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wanderingfool2

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  1. Other crytpos maybe. Bitcoin the way I see it is too flawed as it currently stands to act as any form of legal tender. For this, you would have to argue against the following: - 1 blockchain about every 10 minutes. [144 a day] - Let's even assume 10,000 transactions per block (which it's not...it's more like 3k), that's 1.44 million transactions a day. There are an estimated 1.01 billion bank transactions per day (https://www.cardrates.com/advice/number-of-credit-card-transactions-per-day-year/). You are off by a factor of 1000x for banking transactions per day...plus
  2. Just a reminder, they've had their App likely reviewed 20+ times (as each update it would have been reviewed). The way the guidelines are written, probably 90% of the apps are in some violation of the UI design guidelines. They spelled it out quite clearly in the email that it's because it's a keyboard app for the iWatch (which Apple has apparently decreed as not being allowed). By "duplicate functionality" after the fact, do you mean because they now offer a keyboard? If so, well that kind of is still messed up (and shouldn't be allowed). Just because Apple starts offering som
  3. I don't know...I think Tile was petitioning congress at the same time Epic's case was happening...but I think Tile only brought it to light after Epic's trial started...so not sure if it was brought up there, or if it even could be (as the evidence already would have to be submitted)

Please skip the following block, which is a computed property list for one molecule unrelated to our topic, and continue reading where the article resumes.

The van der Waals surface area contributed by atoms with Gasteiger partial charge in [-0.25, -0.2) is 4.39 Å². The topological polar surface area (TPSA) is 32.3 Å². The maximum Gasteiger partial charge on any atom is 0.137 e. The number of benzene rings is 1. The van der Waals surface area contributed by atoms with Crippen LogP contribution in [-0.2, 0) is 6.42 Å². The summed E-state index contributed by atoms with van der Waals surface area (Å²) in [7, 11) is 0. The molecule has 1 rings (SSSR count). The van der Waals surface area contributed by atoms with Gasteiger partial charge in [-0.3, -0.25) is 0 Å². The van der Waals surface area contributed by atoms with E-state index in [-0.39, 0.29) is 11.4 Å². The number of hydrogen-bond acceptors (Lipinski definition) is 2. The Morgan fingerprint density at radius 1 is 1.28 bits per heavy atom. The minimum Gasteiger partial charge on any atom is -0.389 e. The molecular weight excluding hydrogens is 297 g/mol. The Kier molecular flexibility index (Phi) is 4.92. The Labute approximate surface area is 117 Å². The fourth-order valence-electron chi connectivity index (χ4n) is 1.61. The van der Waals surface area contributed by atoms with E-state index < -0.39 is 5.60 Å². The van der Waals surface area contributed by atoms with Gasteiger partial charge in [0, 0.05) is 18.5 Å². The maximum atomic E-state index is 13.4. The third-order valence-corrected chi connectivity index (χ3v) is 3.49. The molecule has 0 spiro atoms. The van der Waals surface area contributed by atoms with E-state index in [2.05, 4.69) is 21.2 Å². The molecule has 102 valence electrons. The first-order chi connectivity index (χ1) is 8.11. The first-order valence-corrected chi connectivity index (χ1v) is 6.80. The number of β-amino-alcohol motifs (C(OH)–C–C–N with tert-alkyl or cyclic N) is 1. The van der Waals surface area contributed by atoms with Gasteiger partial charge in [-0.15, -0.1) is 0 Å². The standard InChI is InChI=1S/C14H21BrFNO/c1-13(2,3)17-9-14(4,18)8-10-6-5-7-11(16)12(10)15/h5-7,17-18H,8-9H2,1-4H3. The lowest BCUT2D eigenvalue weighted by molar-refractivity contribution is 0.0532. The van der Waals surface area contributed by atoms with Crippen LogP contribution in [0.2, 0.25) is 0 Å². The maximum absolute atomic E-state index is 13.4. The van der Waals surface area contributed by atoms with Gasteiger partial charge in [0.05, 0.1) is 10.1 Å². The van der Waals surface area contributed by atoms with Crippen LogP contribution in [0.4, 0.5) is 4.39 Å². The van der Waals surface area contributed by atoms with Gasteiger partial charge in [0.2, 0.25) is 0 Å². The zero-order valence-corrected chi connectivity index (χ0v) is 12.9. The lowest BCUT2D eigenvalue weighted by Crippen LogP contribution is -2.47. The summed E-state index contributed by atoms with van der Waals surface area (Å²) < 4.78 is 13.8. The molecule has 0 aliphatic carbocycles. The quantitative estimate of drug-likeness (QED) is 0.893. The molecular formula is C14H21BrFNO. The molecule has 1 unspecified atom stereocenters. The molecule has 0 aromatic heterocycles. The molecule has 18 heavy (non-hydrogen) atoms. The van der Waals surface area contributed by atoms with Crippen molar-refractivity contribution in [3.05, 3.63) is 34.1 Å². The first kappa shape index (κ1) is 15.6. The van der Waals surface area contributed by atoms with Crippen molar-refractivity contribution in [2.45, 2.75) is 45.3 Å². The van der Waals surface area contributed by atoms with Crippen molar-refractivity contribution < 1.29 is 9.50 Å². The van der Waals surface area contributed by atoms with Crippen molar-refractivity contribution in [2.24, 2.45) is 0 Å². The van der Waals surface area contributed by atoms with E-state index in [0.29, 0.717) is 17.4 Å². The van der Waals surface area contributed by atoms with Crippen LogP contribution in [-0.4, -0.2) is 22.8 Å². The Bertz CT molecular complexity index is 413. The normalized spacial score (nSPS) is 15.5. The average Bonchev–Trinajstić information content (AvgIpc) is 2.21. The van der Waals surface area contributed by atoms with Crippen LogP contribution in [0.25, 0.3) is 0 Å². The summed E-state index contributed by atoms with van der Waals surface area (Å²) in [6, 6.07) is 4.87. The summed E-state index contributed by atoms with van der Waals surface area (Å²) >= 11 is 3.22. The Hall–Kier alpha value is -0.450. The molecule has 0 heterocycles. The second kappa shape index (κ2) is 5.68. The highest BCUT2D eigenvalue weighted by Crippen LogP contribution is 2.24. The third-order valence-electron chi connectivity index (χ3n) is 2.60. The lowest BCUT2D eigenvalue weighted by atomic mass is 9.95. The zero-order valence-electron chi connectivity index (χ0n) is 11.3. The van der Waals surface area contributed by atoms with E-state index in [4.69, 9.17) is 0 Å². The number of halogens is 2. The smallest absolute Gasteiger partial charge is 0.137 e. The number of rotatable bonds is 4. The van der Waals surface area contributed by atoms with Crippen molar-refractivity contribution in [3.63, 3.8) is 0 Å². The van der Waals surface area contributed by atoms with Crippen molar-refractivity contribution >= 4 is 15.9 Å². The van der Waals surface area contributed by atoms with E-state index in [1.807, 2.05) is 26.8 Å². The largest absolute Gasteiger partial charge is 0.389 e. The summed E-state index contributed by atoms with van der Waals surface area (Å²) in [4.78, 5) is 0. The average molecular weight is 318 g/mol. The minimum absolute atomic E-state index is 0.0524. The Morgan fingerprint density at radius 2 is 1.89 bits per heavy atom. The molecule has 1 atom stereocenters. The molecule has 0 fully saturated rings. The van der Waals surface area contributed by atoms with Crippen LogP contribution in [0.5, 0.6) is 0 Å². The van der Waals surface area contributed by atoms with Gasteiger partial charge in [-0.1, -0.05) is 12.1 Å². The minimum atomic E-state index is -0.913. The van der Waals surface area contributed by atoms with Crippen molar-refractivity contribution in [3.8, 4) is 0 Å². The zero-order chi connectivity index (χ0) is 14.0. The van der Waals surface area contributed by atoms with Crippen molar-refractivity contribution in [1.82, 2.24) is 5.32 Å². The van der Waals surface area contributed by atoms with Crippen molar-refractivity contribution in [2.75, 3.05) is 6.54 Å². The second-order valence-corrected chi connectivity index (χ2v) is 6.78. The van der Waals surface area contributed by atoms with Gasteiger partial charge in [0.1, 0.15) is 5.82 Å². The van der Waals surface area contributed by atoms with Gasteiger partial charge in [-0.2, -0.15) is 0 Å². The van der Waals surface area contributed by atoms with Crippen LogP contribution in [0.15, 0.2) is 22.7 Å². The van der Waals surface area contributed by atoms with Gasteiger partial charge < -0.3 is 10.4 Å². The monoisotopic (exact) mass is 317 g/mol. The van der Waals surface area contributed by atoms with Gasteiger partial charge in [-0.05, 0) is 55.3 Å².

4. Yea, I guess it was 2020...that's still a year and 20+ updates (which would have gone through a review process) [Actually I think I counted 25 updates...so Apple would have reviewed it 25 time...and I can say that in that the 26th time they tried is when they got this response] While it might not be as clear cut as it's made out publicly...one does have to notice that Apple seems to have a habit of doing this kind of thing. They did it with Tile (blocked their access to an API that would have increased accuracy and then announced a competing product, and I believe there was mo
  5. Well his gripe I believe is the fact that Apple put up roadblocks and eventually removed the app (only to a few months later have their own product released doing the same thing) Also, it wasn't just taking Swype...the app was for the visually impaired as well, where it would be reading out the words are you typed; but I think the bigger idea that they decided to kill off the app and then introduce their own similar app is where copy is coming from I pretty much agree with all you said...while I wouldn't put it past there being another side to the story...the email p